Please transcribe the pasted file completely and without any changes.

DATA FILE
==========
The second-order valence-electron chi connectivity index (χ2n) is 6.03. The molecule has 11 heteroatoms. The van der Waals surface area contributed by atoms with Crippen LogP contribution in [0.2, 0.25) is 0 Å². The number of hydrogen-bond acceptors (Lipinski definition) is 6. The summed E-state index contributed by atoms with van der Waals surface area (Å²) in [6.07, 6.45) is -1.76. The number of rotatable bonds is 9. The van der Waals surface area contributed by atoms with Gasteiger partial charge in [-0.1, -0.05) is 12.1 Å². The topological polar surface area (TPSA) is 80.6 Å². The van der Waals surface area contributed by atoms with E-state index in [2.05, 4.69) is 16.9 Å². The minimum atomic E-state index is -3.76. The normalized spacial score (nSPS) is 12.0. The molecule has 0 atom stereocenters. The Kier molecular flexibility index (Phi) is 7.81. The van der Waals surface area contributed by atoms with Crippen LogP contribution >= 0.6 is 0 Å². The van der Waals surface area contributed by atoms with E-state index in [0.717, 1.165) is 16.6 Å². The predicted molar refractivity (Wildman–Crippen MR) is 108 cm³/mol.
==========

The second-order valence-electron chi connectivity index (χ2n) is 6.03. The molecule has 11 heteroatoms. The van der Waals surface area contributed by atoms with Crippen LogP contribution in [0.2, 0.25) is 0 Å². The number of hydrogen-bond acceptors (Lipinski definition) is 6. The summed E-state index contributed by atoms with van der Waals surface area (Å²) in [6.07, 6.45) is -1.76. The number of rotatable bonds is 9. The van der Waals surface area contributed by atoms with Gasteiger partial charge in [-0.1, -0.05) is 12.1 Å². The topological polar surface area (TPSA) is 80.6 Å². The van der Waals surface area contributed by atoms with E-state index in [2.05, 4.69) is 16.9 Å². The minimum atomic E-state index is -3.76. The normalized spacial score (nSPS) is 12.0. The molecule has 0 atom stereocenters. The Kier molecular flexibility index (Phi) is 7.81. The van der Waals surface area contributed by atoms with Crippen LogP contribution >= 0.6 is 0 Å². The van der Waals surface area contributed by atoms with E-state index in [0.717, 1.165) is 16.6 Å². The predicted molar refractivity (Wildman–Crippen MR) is 108 cm³/mol.